Where the Art Is
Area Galleries Find New Homes in Unconventional Spaces
By Michael O'Sullivan
Washington Post Staff Writer
Friday, November 14, 2008
First of all, for all those wondering: What's up with the name?
According to Art Whino owner Shane Pomajambo, the unusual moniker for his gallery is a nod to his own addiction to the graffiti-inspired, pop surrealist and "lowbrow" art he specializes in, "intentionally misspelled for an urban feel." He'd better hope that the hip, gritty vibe conveys to his new home in the Prince George's County development known as National Harbor. The Potomac waterfront destination, which caters to tourists and conventioneers, is about as far from urban as it gets.
Pomajambo knew he was taking something of a gamble when he relocated this past spring from Alexandria. Most of his youthful, city-based clients don't have cars, and now must share rides just to get to his regular DJ-fueled art parties. He isn't terribly worried though. Pomajambo says he thinks the audience for his kind of art -- which ranges in price from $30 to $2,000 or so, with most of it on the low end -- is far wider than the downtown crowd.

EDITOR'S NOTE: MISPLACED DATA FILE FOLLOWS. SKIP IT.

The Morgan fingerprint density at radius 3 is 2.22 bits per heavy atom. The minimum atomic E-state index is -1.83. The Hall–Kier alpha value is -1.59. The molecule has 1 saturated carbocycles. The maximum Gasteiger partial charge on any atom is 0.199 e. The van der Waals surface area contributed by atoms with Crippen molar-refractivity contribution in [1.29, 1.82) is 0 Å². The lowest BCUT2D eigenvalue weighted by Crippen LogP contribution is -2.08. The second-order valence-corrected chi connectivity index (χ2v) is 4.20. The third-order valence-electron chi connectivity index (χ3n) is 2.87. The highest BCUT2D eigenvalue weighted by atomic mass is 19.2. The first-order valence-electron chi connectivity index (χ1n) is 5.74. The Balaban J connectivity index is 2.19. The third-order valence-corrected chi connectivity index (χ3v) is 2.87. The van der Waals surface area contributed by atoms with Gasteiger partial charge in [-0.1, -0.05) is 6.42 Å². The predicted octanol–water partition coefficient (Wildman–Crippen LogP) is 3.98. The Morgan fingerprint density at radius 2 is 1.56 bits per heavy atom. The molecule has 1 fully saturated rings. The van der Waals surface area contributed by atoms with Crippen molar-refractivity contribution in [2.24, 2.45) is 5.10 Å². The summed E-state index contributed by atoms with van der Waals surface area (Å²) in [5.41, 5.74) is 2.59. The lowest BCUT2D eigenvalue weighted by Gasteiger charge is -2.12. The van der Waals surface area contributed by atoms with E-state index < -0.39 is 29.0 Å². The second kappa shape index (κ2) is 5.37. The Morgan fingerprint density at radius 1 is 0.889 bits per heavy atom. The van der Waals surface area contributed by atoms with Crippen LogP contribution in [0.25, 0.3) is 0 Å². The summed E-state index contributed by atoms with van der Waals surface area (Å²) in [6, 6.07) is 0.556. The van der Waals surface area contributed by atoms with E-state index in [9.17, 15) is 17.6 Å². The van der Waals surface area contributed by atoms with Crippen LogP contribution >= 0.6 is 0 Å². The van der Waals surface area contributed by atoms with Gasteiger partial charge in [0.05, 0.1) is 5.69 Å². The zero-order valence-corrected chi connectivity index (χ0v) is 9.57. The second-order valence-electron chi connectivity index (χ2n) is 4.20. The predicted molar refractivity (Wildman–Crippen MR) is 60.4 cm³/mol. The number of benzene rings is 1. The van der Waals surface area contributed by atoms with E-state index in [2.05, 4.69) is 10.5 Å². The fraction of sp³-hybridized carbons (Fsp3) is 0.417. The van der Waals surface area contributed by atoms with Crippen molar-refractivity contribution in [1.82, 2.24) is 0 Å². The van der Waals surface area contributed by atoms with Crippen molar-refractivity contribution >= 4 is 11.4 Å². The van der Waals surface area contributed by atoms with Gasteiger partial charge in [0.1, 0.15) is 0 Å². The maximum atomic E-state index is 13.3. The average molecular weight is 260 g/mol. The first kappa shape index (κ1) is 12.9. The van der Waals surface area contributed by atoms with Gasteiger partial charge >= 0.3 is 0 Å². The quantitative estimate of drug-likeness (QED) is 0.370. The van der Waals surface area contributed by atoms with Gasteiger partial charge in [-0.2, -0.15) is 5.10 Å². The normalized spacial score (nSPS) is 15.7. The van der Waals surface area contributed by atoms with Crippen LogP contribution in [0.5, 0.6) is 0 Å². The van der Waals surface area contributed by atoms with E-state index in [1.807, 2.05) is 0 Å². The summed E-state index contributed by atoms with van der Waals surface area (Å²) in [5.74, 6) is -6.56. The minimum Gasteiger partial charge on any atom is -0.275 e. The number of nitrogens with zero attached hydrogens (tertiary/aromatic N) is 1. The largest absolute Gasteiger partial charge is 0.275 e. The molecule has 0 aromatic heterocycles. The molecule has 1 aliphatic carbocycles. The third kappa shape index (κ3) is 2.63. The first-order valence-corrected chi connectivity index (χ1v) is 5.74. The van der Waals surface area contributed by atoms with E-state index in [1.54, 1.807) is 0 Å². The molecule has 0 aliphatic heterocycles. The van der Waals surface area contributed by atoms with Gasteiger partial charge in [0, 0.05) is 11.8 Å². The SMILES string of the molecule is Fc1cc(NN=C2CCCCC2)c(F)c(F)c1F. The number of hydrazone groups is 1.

"I hate to break the news," he says, "but there's a lot of people like me."